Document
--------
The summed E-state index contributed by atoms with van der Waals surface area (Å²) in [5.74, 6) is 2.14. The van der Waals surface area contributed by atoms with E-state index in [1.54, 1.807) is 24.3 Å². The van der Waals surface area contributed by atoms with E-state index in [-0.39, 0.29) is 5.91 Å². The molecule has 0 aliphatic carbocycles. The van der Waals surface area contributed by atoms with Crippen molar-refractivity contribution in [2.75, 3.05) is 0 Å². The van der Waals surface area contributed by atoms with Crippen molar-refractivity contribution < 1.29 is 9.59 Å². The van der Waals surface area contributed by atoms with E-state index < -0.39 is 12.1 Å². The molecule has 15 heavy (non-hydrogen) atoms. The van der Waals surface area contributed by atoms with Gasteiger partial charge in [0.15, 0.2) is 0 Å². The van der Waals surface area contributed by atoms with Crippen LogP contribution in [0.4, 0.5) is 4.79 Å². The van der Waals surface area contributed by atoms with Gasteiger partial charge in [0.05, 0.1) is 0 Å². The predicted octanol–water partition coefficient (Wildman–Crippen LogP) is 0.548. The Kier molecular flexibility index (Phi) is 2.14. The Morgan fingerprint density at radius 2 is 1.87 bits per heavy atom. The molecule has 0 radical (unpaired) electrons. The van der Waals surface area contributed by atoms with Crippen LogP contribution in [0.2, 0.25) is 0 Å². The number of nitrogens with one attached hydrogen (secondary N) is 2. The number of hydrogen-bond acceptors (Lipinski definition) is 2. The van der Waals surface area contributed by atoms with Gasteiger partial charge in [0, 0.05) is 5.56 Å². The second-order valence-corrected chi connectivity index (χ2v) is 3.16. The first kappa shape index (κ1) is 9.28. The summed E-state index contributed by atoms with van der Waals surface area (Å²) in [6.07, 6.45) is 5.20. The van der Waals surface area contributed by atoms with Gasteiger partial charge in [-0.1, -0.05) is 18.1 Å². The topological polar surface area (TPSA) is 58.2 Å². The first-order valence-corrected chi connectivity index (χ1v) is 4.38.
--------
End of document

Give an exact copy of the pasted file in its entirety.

The summed E-state index contributed by atoms with van der Waals surface area (Å²) in [5.74, 6) is 2.14. The van der Waals surface area contributed by atoms with E-state index in [1.54, 1.807) is 24.3 Å². The van der Waals surface area contributed by atoms with E-state index in [-0.39, 0.29) is 5.91 Å². The molecule has 0 aliphatic carbocycles. The van der Waals surface area contributed by atoms with Crippen molar-refractivity contribution in [2.75, 3.05) is 0 Å². The van der Waals surface area contributed by atoms with Crippen molar-refractivity contribution < 1.29 is 9.59 Å². The van der Waals surface area contributed by atoms with E-state index < -0.39 is 12.1 Å². The molecule has 15 heavy (non-hydrogen) atoms. The van der Waals surface area contributed by atoms with Gasteiger partial charge in [0.15, 0.2) is 0 Å². The van der Waals surface area contributed by atoms with Crippen LogP contribution in [0.4, 0.5) is 4.79 Å². The van der Waals surface area contributed by atoms with Gasteiger partial charge in [0.05, 0.1) is 0 Å². The predicted octanol–water partition coefficient (Wildman–Crippen LogP) is 0.548. The Kier molecular flexibility index (Phi) is 2.14. The Morgan fingerprint density at radius 2 is 1.87 bits per heavy atom. The molecule has 0 radical (unpaired) electrons. The van der Waals surface area contributed by atoms with Crippen LogP contribution in [0.2, 0.25) is 0 Å². The number of nitrogens with one attached hydrogen (secondary N) is 2. The number of hydrogen-bond acceptors (Lipinski definition) is 2. The van der Waals surface area contributed by atoms with Gasteiger partial charge in [0, 0.05) is 5.56 Å². The second-order valence-corrected chi connectivity index (χ2v) is 3.16. The first kappa shape index (κ1) is 9.28. The summed E-state index contributed by atoms with van der Waals surface area (Å²) in [6.07, 6.45) is 5.20. The van der Waals surface area contributed by atoms with Gasteiger partial charge in [-0.1, -0.05) is 18.1 Å². The topological polar surface area (TPSA) is 58.2 Å². The first-order valence-corrected chi connectivity index (χ1v) is 4.38.